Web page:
There’s a cliche that “not everyone can make it in business,” that the ability to make informed, viable decisions on the fly doesn’t come naturally to everyone, and that only a certain group of individuals can truly master the art of balancing economics. Since the introduction of the class, students in AP Economics (AP Econ) classes at Edina High School have faced this challenge head-on. In recent years, in an effort to help them, AP Econ teachers have increased learning opportunities for students to better grasp the challenging class content.
Steven Cullison, an EHS alumni himself, has been teaching economics at the high school for six years. Throughout that time, Cullison has learned that students are often unaware of economic enrichment opportunities to apply what they practice in class.
“One of my favorite things about this course is the number of [enrichment activities] that come with chances to actually get money or jobs and such,” Cullison said. “Businesses tend to be drawn to economics [when sponsoring education programs] as they see it being so closely tied to their missions. As a result, you end up with more competitions that are well funded.”
Cullison says economics students at EHS have the opportunity to join the National Economics Challenge Team, which, in addition to being a part of a competition at Harvard University every year, competes for the first place state trophy and the right to go to the national competition in Washington DC. Students can also submit essays to the Federal Reserve essay contest, which grants prize money and a potential internship at the Federal Reserve for the winner. There’s also an option to join a team that operates their own virtual business and competes against other school’s businesses in the JA Titan competition. Along with one-on-one after school tutoring and optional side projects, Cullison says these activities can make students more confident in their business abilities.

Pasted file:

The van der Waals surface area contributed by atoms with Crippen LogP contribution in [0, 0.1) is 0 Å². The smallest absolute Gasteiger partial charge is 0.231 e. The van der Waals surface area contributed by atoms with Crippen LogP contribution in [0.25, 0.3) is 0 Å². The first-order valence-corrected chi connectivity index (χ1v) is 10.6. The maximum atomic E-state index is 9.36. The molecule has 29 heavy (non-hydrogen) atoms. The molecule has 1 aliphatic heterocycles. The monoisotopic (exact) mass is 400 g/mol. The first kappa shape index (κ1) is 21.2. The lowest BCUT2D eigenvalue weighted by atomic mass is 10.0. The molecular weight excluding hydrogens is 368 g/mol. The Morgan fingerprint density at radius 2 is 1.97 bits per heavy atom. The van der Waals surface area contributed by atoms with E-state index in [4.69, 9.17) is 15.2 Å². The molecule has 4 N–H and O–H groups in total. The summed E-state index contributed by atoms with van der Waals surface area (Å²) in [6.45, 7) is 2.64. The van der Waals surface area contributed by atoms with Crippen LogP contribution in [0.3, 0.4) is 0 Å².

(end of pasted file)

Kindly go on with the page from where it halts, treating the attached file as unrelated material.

Cullison doesn’t want the cliche of business being a tough starter class to discourage students from exploring the field or taking advantage of these offered competitions. “It’s not necessarily a math class, it’s more of a money class. [In AP Econ] you solve problems, and in that case it is similar to math. But [the class] also appeals to those who enjoy psychology and philosophy, and can embrace the logical aspect of it and find something there.”
These additional options being offered to students are inviting to those who could potentially utilize these skills in later careers. Student processing and understanding of learned economic knowledge is certainly improving and, much like the businesses they may end up working for in the future, is set to be trending upwards.